By recognizing and selecting for these genes, breeders could fine-tune their production techniques, which could lead to fewer unsuccessful racehorses that often end up removed from the racing industry. “Although slower than environmental interventions (such as changes in management and training), genetic changes are known to accumulate over generations and, thus, genetic research provides an avenue for more permanent change,” said Brandon Velie, BSc, MSc, PhD, of the Equine Genetics and Genomics Group at the University of Sydney.
Finding the Right Genes That Make the Right Proteins
Researchers had already narrowed their list to six genes they thought might contribute to Arabian racing success, Velie said. In the end, though, it seemed clear that one gene—SLC16A1—was strongly associated with racing success. And two other genes—ACOX1 and ACTN3—seemed very likely to be related.
Like all genes, these three code for protein production, meaning they have their own “recipe” for making proteins. Each one is only slightly different from the corresponding three genes in other (nonracing) Arabians, but the slight change in “recipe” could make all the difference, even if it only switches out a single “ingredient.” Depending on how it’s made, a protein can have a very different effect on the way the body functions—enough to distinguish the horses who win from those who don’t, Velie said.
In their study, Velie and his fellow researchers ran genotyping on 287 purebred Arabian horses born in Poland and having competed in a gallop (nonendurance) race at least once. They specifically analyzed the six genes that had been previously identified as possibly affecting performance, and they compared the genetic findings to racing data for each horse.
While three candidate genes (PLN, SH3RF2, and GPX1) didn’t seem to have any associations with racing performance, the other three clearly did, the researchers said.
SLC16A1, ACOX1, and ACTN3: Names To Remember for Racing Arabian Breeders
The clearest association between genes and racing performance came from the SLC16A1 gene, Velie said. The protein it codes for affects lactate production. Lactate accumulation is a byproduct of creating energy without oxygen (which complements energy created with the use of oxygen to give fast bursts of energy for short, intense exercise). But lactate that lingers in the muscle cells causes soreness and fatigue, leading to reduced performance over long distances and sometimes longer recovery times after training. What’s great about the SCL16A1 gene in horses is it spares muscles from fatigue by redirecting the lactate into the skeletal muscle cells, where it gets used as a sort of “respiratory fuel” to help ensure more effective metabolism over longer distances. Similar variations in genes of the SCL family are associated with better performance in endurance racing as well, he adds. Among the Arabians in Velie’s study, those that had inherited the SCL16A1 variant from at least one parent had more starts, higher earnings, greater earnings per start, and proportionally more wins than those that had not.
The scientists also noted a slightly less significant association between ACOX1 and ACTN3 and racing performance, said Velie.
ACOX1 slows the use of fatty acids to generate energy, making the process more efficient and providing energy over a longer period. Scientists had already suspected that this gene improved performance in Thoroughbred racehorses, and now it seems to be useful in Arabian racehorses as well, Velie said. Horses in his study that inherited a copy of the gene variant from one parent had higher earnings per start than those without it.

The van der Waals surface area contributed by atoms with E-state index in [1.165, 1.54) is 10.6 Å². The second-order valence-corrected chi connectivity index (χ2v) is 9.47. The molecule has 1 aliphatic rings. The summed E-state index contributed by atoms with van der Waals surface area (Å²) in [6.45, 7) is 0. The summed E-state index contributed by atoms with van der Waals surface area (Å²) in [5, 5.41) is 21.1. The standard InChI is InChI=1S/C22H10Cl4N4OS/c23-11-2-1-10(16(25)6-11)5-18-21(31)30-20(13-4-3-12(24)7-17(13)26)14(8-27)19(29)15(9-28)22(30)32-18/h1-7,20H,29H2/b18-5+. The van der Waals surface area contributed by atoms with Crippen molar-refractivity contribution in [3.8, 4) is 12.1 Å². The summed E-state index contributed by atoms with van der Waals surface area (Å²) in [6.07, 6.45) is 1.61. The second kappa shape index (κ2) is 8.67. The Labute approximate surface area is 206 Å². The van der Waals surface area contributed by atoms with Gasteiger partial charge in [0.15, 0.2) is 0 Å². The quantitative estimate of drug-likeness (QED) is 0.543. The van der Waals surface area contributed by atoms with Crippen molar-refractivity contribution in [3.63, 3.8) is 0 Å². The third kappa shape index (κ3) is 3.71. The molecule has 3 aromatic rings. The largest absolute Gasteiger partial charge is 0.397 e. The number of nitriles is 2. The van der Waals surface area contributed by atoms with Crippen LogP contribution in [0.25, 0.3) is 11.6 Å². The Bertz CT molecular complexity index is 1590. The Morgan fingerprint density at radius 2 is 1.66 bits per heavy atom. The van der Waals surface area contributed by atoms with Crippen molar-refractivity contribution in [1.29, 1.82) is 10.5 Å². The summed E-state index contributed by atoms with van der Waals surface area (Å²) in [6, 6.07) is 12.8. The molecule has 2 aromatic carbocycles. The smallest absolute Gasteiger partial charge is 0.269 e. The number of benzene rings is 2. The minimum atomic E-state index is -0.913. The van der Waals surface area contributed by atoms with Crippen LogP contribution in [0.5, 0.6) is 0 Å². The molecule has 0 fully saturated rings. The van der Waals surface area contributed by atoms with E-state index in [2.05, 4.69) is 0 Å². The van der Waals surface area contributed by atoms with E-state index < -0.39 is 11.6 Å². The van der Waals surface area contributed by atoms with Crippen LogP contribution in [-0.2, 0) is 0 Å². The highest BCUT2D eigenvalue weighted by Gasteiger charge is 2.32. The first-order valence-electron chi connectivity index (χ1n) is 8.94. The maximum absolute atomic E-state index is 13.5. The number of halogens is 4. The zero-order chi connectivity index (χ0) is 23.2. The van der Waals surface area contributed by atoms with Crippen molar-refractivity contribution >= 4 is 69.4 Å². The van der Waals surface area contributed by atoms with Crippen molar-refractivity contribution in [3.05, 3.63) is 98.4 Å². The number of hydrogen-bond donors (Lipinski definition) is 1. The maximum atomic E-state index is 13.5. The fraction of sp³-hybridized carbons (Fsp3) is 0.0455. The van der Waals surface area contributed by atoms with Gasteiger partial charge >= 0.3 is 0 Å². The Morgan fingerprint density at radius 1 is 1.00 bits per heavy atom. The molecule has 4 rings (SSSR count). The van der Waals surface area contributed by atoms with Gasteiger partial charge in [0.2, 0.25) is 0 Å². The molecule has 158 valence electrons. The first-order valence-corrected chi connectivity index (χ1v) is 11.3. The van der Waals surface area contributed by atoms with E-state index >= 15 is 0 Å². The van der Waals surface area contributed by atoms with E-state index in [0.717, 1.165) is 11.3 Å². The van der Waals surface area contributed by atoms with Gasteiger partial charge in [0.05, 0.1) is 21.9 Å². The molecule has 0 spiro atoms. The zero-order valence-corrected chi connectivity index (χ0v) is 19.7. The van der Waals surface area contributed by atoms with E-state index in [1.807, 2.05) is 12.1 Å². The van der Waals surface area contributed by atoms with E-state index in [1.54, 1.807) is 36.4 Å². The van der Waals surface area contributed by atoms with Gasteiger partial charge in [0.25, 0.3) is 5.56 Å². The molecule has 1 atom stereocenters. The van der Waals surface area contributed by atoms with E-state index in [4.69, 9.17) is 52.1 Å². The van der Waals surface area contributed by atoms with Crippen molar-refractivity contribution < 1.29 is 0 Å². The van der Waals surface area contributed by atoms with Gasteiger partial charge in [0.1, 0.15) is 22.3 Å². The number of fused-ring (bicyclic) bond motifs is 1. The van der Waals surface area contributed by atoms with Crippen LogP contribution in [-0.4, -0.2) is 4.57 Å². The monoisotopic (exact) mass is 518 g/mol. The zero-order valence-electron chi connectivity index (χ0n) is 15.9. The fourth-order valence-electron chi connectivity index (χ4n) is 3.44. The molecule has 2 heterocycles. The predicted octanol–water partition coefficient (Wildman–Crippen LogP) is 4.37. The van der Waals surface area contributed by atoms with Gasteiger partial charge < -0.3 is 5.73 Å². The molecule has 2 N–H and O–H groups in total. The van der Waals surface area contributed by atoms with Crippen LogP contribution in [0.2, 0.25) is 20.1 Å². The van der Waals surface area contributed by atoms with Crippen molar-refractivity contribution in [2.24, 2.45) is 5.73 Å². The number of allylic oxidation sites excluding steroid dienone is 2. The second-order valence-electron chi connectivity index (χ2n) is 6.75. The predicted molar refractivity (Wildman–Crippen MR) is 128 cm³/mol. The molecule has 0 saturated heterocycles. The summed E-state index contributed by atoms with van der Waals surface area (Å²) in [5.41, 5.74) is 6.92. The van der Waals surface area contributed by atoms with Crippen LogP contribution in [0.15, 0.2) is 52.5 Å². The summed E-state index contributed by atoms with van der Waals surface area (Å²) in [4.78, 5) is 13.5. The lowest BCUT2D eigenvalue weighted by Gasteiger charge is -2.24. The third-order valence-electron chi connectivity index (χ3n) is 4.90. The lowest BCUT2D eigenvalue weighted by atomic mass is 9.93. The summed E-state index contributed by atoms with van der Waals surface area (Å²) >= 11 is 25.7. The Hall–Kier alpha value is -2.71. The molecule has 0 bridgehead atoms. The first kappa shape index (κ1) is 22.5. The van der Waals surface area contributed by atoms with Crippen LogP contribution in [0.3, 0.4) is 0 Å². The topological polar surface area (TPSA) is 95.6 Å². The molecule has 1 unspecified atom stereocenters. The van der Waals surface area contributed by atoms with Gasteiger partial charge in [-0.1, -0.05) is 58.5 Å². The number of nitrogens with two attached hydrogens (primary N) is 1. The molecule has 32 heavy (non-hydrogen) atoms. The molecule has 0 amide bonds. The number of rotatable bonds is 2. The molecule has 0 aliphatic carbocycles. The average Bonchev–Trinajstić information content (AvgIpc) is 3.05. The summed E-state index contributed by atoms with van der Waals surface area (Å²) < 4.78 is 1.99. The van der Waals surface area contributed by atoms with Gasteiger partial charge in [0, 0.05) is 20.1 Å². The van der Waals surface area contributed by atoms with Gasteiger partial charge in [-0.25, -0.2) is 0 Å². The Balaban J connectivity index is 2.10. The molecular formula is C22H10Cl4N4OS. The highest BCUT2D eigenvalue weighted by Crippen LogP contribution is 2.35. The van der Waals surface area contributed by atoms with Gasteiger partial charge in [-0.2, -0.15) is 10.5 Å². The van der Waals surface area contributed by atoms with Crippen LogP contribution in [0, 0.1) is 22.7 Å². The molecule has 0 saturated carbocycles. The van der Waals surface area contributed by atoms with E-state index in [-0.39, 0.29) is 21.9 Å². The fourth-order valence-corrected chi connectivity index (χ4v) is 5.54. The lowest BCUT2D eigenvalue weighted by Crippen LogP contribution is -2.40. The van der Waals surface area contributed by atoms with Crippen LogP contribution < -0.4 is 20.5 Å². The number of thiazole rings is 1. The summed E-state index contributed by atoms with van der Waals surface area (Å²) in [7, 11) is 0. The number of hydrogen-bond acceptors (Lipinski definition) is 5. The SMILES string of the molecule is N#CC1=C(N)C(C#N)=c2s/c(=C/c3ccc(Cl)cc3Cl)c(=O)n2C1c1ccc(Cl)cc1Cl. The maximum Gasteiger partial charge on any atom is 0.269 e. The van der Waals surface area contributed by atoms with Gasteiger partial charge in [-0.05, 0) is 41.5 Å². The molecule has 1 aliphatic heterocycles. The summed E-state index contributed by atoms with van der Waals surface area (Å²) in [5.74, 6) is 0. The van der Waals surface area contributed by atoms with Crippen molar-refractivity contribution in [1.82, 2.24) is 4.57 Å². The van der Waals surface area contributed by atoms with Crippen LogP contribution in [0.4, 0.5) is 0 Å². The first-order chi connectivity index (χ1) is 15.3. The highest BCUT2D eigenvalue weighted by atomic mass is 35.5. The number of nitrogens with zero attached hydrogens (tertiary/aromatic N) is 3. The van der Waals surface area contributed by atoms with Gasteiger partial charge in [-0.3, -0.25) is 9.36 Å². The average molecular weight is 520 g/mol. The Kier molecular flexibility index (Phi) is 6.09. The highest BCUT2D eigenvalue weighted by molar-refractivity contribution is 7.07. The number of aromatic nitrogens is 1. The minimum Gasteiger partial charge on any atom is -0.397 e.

As for ACTN3, it codes for a protein that anchors filaments in the muscles, making sure they contract like they should during exercise. Horses that had inherited the gene variant from both parents performed best in longer-distance races.
Because they didn’t find enough cases of horses having these variants (one or both copies inherited from the parents), more studies are needed to understand the connection, he added.
Racing Arabians and Thoroughbreds: A Shared Gene?
The connection with Thoroughbreds, which also perform better with the ACOX1 gene, doesn’t necessarily mean these Arabian horses descended from Thoroughbred lines, Velie cautioned. It’s possible that the breeds both ended up with the same genes due to similar origins. “There is unquestionably a genetic link between Thoroughbreds and Arabians,” he said. “One need look no further than the geographic locations in which their foundation animals were sourced to see the shared history of the two breeds. However, the specific nature of their shared history has recently come under scrutiny.”
In the current study, none of the horses had any known Thoroughbred influence, said co-author Monika Stefaniuk-Szmukier, PhD, of the Department of Animal Reproduction, Anatomy and Genomics at the University of Agriculture in Krakow, Poland.
Finding Factors Affecting Performance
“The aim of the current study was not to identify ‘new’ genes associated with gallop racing performance, but instead to further investigate genes previously suggested as important for gallop racing,” Velie explained. “The results of the study did ultimately provide additional support and evidence for the involvement of three genes in relation to gallop racing performance. However, we are still investigating the specific nature of these associations (such as what biological pathways/mechanisms are affected by these genes and how this specifically alters racing ability/performance).”
Genetics are just one factor in performance, however, Velie added. Management and training are also important in getting a well-bred horse to the winner’s circle, he said.
Although the study focused specifically on Arabians racing in the gallop industry, many of these horses go on to have second careers as endurance racing horses, Velie said.